It is my pleasure today to host Edith Wharton for The Classics Circuit. Edith Wharton is one of my favorite classic authors. Prior to signing up for this tour, I had read Summer, The Buccaneers, The House of Mirth and The Age of Innocence. I enjoyed them all and The Age of Innocence is one of my favorite books. I love the ornateness of Wharton’s subjects and time periods.
Because I have enjoyed Wharton so much in the past, I jumped at the chance to participate in her tour. I have been meaning to read Ethan Frome for the longest time now, and while I figured it would be a popular choice for other tour members as well, I decided I needed to go for it anyway. Calling Wharton one of my favorite authors seemed a little disingenuous to me considering I had yet to read one of the works she is most well known for!
Right off the bat it became clear to me that, in terms of backdrop and society, Ethan Frome is not like the majority of Wharton’s work. Instead of dealing with the high society rollers and the gilded age, the reader is transported to the farms of New England . Ethan Frome is a middle aged farmer who looks older and more jaded than his years. He is a secretive man who keeps to himself. The unnamed narrator of Ethan Frome immediately sets out to discover what grief has affected Ethan to such an extent. We are told right away that Ethan has been involved in some type of accident roughly a quarter century before, but the narrator is convinced it is of a deeper nature than what the other townsfolk seem to be aware of. With that assumption in place, the narrator sets out to find the truth about Ethan Frome.
In terms of Wharton’s other works that I have read, Ethan Frome reminded me more of Summer in regards to the characters and the backdrop. Although I like Wharton’s work for her general aesthetic, I didn’t mind the change that took place in Ethan Frome. It was a very simple, engaging story. I read in the afterword that Wharton actually wrote the story as a French exercise to try to improve her language skills. I wish I had known that from the very beginning because it would have lent an entirely new angle to the story.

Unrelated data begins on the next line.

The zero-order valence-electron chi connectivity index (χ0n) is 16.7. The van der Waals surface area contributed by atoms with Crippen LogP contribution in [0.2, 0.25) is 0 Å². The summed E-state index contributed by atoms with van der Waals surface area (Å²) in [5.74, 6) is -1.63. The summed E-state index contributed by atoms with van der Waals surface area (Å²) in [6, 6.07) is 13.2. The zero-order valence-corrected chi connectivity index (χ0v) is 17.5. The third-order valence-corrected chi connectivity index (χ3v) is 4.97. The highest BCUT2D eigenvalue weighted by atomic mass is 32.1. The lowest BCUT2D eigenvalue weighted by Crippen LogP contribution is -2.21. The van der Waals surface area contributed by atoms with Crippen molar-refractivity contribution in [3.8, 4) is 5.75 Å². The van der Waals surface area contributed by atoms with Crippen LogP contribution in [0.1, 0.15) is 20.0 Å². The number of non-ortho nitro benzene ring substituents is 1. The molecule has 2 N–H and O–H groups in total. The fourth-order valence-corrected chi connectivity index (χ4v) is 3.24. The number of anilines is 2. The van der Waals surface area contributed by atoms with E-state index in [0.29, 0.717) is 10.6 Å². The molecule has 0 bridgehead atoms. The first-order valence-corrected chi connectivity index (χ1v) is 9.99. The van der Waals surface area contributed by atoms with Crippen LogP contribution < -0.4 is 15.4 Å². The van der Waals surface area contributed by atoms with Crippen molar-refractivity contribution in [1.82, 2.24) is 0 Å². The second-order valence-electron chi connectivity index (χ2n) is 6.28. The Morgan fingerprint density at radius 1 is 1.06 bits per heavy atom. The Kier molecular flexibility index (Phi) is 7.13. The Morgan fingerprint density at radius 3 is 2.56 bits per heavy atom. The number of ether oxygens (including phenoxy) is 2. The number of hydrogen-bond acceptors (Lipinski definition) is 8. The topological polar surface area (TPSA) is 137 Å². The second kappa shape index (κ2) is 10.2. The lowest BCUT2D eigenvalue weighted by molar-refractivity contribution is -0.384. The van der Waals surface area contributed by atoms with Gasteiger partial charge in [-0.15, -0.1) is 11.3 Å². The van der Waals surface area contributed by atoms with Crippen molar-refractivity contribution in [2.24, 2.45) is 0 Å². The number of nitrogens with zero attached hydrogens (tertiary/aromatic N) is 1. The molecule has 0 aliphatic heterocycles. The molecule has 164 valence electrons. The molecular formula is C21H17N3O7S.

Weather and scenery played a very symbolic part of the story. Much was made as to how Ethan had grown cold like the stark winters he endured. Generally, I am not one to relish descriptions of landscape. And I wouldn’t say I overly appreciated this aspect of the book on its own, however it did lend itself to the state of Ethan’s emotions. On the other hand, the descriptions didn’t grate on my nerves as they may have in other stories. I believe this had to do with the fact that Wharton displayed a fine balance between dialogue, character interaction and descriptions.
When I had been there a little longer, and had seen this phase of crystal clearness followed by long stretches of sunless cold; when the storms of February had pitched their white tents about the devoted village and the wild cavalry of March winds had charged down to their support; I began to understand why Starkfield emerged from its six months’ siege like a starved garrison capitulating without quarter.
Overall, I was charmed with Ethan Frome. I don’t think it is Wharton’s best novel, but I think it is nice to read something a little different. Ethan Frome is the embodiment of tragic love, which is a popular theme with Wharton, but other than that the book is very different from Wharton’s usual style.